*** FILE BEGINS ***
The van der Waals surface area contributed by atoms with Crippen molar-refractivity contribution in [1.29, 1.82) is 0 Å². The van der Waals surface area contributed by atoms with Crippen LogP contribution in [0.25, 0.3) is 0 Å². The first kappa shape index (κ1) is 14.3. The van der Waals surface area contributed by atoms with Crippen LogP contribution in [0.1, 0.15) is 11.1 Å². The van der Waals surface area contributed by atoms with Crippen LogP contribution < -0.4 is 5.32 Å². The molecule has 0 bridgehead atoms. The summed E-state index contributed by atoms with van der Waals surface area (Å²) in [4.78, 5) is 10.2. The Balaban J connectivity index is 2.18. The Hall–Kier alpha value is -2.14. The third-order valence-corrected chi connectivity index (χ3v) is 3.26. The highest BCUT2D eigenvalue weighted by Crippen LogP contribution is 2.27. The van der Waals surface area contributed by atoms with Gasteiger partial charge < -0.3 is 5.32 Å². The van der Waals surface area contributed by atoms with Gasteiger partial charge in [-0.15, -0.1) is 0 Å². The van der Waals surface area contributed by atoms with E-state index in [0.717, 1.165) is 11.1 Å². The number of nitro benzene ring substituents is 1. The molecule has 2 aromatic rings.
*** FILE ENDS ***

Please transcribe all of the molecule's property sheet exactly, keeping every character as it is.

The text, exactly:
The van der Waals surface area contributed by atoms with Crippen molar-refractivity contribution in [1.29, 1.82) is 0 Å². The van der Waals surface area contributed by atoms with Crippen LogP contribution in [0.25, 0.3) is 0 Å². The first kappa shape index (κ1) is 14.3. The van der Waals surface area contributed by atoms with Crippen LogP contribution in [0.1, 0.15) is 11.1 Å². The van der Waals surface area contributed by atoms with Crippen LogP contribution < -0.4 is 5.32 Å². The molecule has 0 bridgehead atoms. The summed E-state index contributed by atoms with van der Waals surface area (Å²) in [4.78, 5) is 10.2. The Balaban J connectivity index is 2.18. The Hall–Kier alpha value is -2.14. The third-order valence-corrected chi connectivity index (χ3v) is 3.26. The highest BCUT2D eigenvalue weighted by Crippen LogP contribution is 2.27. The van der Waals surface area contributed by atoms with Gasteiger partial charge < -0.3 is 5.32 Å². The van der Waals surface area contributed by atoms with Gasteiger partial charge in [-0.15, -0.1) is 0 Å². The van der Waals surface area contributed by atoms with E-state index in [0.717, 1.165) is 11.1 Å². The number of nitro benzene ring substituents is 1. The molecule has 2 aromatic rings.